May, 1924 Advertisement for Movements 2 and 3

of the Rachmaninoff Piano Concerto no 2

 


1   Page 104.  Barnum, Frederick O.  "His Master's Voice" in America.  General Electric Company. 1991.  Also, Sooy, Raymond.  Memoirs of my Recording and Traveling Experiences for the Victor Talking Machine Company. Manuscript, not dated, but ending with events of 1931. An important contribution to the history of recording, the David Sarnoff Library edited and reproduced these memoires on their website. http://www.davidsarnoff.org/soo-maintext.html

 

2   Bolig, John R. The Victor Red Seal Discography Volume 2: Double-Sided Series to 1930.  Mainspring Press. Denver, Colorado. 2006. ISBN 0-9772735-5-5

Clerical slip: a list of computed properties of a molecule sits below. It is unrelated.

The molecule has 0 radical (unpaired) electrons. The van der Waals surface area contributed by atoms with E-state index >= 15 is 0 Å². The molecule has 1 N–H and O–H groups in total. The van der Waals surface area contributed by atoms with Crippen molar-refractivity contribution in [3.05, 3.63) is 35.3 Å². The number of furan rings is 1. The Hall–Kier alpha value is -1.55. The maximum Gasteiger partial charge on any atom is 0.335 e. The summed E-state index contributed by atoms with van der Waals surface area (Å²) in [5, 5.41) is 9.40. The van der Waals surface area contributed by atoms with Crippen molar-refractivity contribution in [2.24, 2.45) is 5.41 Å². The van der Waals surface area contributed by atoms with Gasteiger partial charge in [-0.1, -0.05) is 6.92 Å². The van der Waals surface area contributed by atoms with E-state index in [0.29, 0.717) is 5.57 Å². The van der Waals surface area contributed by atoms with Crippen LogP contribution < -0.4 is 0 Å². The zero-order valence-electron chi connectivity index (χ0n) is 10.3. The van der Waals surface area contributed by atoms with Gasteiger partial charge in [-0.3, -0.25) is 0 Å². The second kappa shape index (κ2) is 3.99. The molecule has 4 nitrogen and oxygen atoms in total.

3  Harrison, Max.  Rachmaninoff: Life, Works, Recordings.  Continuum International Publishing Group. London. 2006. ISBN 0-8264-9312-2.


 

Note on listening to the Stokowski recordings

 

The recordings in this site are files in mp3 format (128 mbps) encoded from my recordings.  Links to the mp3 files are located in two places:

 

First - in the page covering the year of the recording.  For example, links to a 1926 recording are found in the page:   1926 - Stokowski - Philadelphia Orchestra Recordings  

 

Second - in the Chronological Discography page.  For example, links to a 1926 recording are also found in the electrical recordings chronological discography page:  Chronological Discography of Electrical Recordings    This page lists all the electrical recordings from 1925 to 1940 made by the Philadelphia Orchestra conducted by Leopold Stokowski and issued by Victor, including of course the 1926 recordings.